Thursday, April 10, 2008
"I'd rather be a failure at something I love, than a success at something I hate." --George Burns
They got me.
I don’t know how this happened, I don’t know whom to blame, but somehow I landed a job and I start next week.
I know I should be happy. I know I should be thankful, given all those people who are out of work right now, who would give anything to trade places with me.
And I am happy and thankful, I honestly am. But I’m also nervous as hell.
It started out innocently enough. I answered this ad, like so many others, and I went in from an interview.
Next thing I know, they’re offering me a job. It sounds like a sailor’s tale of being shanghaied, but then a large part of my life has that same ring to it.
Naturally, I get laid off in the winter, so I can freeze my ass off going out on interviews, and now I'm going back into the office just as the weather is getting better.
They seem like nice people, they’re paying me more money than my last job, and it’s good to have a job in these scary economic times. I just wish I felt more confident and enthusiastic about this gig.
I guess that whenever I’m unemployed I fantasize about finding the perfect job, or selling my novel or screenplay, so I won’t have to work at an office ever again.
I thought I might finally relocate to California like I’ve been talking about since the Big Bang, or head down to Australia, or anywhere else but my family’s house.
Now I’m back to the part-time writer, the hyphen life that Richard Price likes to talk about. And I'm worried I won't have enough time to work on my fiction, even though I've been living this double life for decades.
It’s just that I’m getting older now—51 next month! How long do you keep dreaming about becoming famous? When do you throw in the towel?
I know the answer already: never. And you don’t dream about being famous or successful, you work at it. But I’d love to be able to drop that hyphen.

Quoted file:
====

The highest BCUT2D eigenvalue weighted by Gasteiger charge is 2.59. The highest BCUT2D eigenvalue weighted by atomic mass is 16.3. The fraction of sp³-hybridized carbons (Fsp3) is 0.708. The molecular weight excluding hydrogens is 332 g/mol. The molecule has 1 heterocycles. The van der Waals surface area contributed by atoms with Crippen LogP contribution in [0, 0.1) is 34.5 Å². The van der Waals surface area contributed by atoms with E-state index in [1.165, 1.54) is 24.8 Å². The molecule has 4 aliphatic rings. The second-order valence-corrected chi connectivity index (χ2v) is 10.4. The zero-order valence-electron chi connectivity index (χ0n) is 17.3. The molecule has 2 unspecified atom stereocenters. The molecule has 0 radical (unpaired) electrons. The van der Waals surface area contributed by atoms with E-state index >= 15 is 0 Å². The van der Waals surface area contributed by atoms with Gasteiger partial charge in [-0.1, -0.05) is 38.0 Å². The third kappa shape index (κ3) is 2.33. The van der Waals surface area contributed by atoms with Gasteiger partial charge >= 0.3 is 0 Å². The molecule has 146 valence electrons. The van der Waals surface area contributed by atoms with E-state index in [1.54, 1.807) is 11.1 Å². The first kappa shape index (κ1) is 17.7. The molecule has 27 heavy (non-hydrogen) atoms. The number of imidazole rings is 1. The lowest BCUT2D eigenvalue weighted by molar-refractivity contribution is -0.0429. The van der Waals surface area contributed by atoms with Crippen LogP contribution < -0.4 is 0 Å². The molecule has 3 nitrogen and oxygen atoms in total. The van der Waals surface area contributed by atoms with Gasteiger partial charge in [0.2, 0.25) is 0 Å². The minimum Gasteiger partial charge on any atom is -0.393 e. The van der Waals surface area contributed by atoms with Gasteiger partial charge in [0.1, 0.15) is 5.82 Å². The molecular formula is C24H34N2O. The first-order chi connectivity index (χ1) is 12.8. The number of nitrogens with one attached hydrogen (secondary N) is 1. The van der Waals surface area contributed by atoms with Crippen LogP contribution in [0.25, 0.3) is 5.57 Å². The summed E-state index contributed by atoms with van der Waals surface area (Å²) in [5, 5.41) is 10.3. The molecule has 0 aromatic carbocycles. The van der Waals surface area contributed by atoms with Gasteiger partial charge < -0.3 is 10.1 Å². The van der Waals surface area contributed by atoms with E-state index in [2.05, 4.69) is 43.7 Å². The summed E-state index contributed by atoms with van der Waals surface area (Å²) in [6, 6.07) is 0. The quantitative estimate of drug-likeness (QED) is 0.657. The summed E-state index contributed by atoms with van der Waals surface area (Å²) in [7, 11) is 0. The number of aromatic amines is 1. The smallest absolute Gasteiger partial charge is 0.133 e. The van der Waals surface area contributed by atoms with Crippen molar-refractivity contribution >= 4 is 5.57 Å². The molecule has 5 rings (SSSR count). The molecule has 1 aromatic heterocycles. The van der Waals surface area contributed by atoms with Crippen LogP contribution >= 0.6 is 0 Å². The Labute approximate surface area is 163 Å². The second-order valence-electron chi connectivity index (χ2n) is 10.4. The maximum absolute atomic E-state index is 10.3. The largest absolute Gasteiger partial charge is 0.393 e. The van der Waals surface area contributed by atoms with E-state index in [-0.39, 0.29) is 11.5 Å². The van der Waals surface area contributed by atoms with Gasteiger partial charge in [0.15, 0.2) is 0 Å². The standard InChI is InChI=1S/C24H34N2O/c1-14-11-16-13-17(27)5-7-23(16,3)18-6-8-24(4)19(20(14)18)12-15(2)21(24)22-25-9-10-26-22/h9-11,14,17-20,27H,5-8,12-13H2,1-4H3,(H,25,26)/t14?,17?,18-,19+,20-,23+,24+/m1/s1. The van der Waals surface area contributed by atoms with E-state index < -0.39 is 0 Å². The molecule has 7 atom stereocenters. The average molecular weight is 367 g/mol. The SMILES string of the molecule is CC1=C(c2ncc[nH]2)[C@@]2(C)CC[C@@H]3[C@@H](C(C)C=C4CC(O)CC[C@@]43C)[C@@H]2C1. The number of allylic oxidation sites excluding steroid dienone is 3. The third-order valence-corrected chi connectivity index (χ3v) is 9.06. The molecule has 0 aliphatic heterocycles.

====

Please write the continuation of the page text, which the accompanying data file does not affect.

Gene Weingarten, a writer for the Washington Post, won a Pulitzer Prize for this story where he had violinist Joshua Bell play outside a D.C. Metro station and see if anyone noticed.
That’s a brilliant idea for a story and that’s the kind of reporting I’d like to do--if I have to do reporting at all.
But none of the newspapers I ever worked at gave me that opportunity. We love your writing, they’d tell me, now go cover that car wreck.
And let's be honest here: newspapers are losing circulation. It is not a healthy industry by any measurement.
I’ve been feeling very fragile lately, which is a typical response to upheaval. I was on the R train Sunday when this young South Asian man got on the train with his little daughter.
She was adorable, with these beautiful brown eyes, and I felt such regret—once again--about not having children. I spent a good part of Sunday crying and regretting the path that I allowed myself to take.
It was crazy. I was weeping while I was washing the dishes. This is not good for me. I had gone to the gym that day, but working up a sweat doesn’t really do much in the face of some poor life decisions.
I remember when I used to think that anyone who had a family was a prisoner. I thought I was free back then, but I’m not feeling very free now. I’m feeling awfully lonely.
When I was a kid--probably first or second grade--I had this terrible crying fit after watching an Abbott & Costello movie called "Little Giant."